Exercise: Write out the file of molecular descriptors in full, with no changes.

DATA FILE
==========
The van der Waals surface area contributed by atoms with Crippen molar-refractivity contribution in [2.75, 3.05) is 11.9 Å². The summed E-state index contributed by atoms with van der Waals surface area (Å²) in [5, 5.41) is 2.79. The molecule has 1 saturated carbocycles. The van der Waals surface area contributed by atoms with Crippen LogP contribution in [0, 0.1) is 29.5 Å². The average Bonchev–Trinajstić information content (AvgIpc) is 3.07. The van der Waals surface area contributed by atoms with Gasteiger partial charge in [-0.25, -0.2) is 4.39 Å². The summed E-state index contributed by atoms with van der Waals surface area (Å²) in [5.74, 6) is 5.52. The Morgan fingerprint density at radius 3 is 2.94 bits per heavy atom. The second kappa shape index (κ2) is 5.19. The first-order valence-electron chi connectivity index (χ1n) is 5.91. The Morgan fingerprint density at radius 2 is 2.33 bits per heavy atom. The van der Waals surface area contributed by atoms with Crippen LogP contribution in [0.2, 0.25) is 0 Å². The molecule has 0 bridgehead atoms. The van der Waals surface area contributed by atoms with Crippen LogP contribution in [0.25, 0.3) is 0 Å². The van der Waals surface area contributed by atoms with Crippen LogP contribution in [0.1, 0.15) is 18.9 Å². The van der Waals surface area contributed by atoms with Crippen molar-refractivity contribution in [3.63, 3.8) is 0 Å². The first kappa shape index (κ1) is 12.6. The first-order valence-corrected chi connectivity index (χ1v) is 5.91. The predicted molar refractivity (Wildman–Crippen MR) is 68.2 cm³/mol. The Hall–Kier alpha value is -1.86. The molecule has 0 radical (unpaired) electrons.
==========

The van der Waals surface area contributed by atoms with Crippen molar-refractivity contribution in [2.75, 3.05) is 11.9 Å². The summed E-state index contributed by atoms with van der Waals surface area (Å²) in [5, 5.41) is 2.79. The molecule has 1 saturated carbocycles. The van der Waals surface area contributed by atoms with Crippen LogP contribution in [0, 0.1) is 29.5 Å². The average Bonchev–Trinajstić information content (AvgIpc) is 3.07. The van der Waals surface area contributed by atoms with Gasteiger partial charge in [-0.25, -0.2) is 4.39 Å². The summed E-state index contributed by atoms with van der Waals surface area (Å²) in [5.74, 6) is 5.52. The Morgan fingerprint density at radius 3 is 2.94 bits per heavy atom. The second kappa shape index (κ2) is 5.19. The first-order valence-electron chi connectivity index (χ1n) is 5.91. The Morgan fingerprint density at radius 2 is 2.33 bits per heavy atom. The van der Waals surface area contributed by atoms with Crippen LogP contribution in [0.2, 0.25) is 0 Å². The molecule has 0 bridgehead atoms. The van der Waals surface area contributed by atoms with Crippen LogP contribution in [0.25, 0.3) is 0 Å². The van der Waals surface area contributed by atoms with Crippen LogP contribution in [0.1, 0.15) is 18.9 Å². The van der Waals surface area contributed by atoms with Crippen molar-refractivity contribution in [3.63, 3.8) is 0 Å². The first kappa shape index (κ1) is 12.6. The first-order valence-corrected chi connectivity index (χ1v) is 5.91. The predicted molar refractivity (Wildman–Crippen MR) is 68.2 cm³/mol. The Hall–Kier alpha value is -1.86. The molecule has 0 radical (unpaired) electrons.